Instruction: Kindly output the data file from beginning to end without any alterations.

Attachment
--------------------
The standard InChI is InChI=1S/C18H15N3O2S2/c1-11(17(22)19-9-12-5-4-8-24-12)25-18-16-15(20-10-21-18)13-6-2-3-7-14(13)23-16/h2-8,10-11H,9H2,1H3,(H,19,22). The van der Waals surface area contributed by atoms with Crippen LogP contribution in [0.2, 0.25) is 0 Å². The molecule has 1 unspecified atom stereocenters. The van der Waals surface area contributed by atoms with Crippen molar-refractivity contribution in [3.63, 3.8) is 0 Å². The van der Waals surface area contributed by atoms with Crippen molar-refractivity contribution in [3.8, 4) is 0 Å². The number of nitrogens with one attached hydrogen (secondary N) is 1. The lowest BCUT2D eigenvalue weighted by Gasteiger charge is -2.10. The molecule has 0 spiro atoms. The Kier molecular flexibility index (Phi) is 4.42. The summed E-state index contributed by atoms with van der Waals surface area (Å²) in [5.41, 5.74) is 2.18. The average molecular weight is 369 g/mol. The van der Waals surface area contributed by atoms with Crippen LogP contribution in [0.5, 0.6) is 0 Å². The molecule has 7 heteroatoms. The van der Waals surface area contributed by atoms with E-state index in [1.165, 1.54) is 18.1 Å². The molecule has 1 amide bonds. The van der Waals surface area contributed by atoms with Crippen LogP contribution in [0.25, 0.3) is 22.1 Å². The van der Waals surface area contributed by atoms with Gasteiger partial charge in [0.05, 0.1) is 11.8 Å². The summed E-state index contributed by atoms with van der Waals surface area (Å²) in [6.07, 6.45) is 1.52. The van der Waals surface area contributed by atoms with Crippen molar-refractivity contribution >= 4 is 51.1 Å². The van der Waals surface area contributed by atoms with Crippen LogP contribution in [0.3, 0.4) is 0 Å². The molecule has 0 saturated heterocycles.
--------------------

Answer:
The standard InChI is InChI=1S/C18H15N3O2S2/c1-11(17(22)19-9-12-5-4-8-24-12)25-18-16-15(20-10-21-18)13-6-2-3-7-14(13)23-16/h2-8,10-11H,9H2,1H3,(H,19,22). The van der Waals surface area contributed by atoms with Crippen LogP contribution in [0.2, 0.25) is 0 Å². The molecule has 1 unspecified atom stereocenters. The van der Waals surface area contributed by atoms with Crippen molar-refractivity contribution in [3.63, 3.8) is 0 Å². The van der Waals surface area contributed by atoms with Crippen molar-refractivity contribution in [3.8, 4) is 0 Å². The number of nitrogens with one attached hydrogen (secondary N) is 1. The lowest BCUT2D eigenvalue weighted by Gasteiger charge is -2.10. The molecule has 0 spiro atoms. The Kier molecular flexibility index (Phi) is 4.42. The summed E-state index contributed by atoms with van der Waals surface area (Å²) in [5.41, 5.74) is 2.18. The average molecular weight is 369 g/mol. The van der Waals surface area contributed by atoms with Crippen LogP contribution in [0.5, 0.6) is 0 Å². The molecule has 7 heteroatoms. The van der Waals surface area contributed by atoms with E-state index in [1.165, 1.54) is 18.1 Å². The molecule has 1 amide bonds. The van der Waals surface area contributed by atoms with Crippen LogP contribution in [0.25, 0.3) is 22.1 Å². The van der Waals surface area contributed by atoms with Gasteiger partial charge in [0.05, 0.1) is 11.8 Å². The summed E-state index contributed by atoms with van der Waals surface area (Å²) in [6.07, 6.45) is 1.52. The van der Waals surface area contributed by atoms with Crippen molar-refractivity contribution >= 4 is 51.1 Å². The van der Waals surface area contributed by atoms with Crippen LogP contribution in [0.3, 0.4) is 0 Å². The molecule has 0 saturated heterocycles.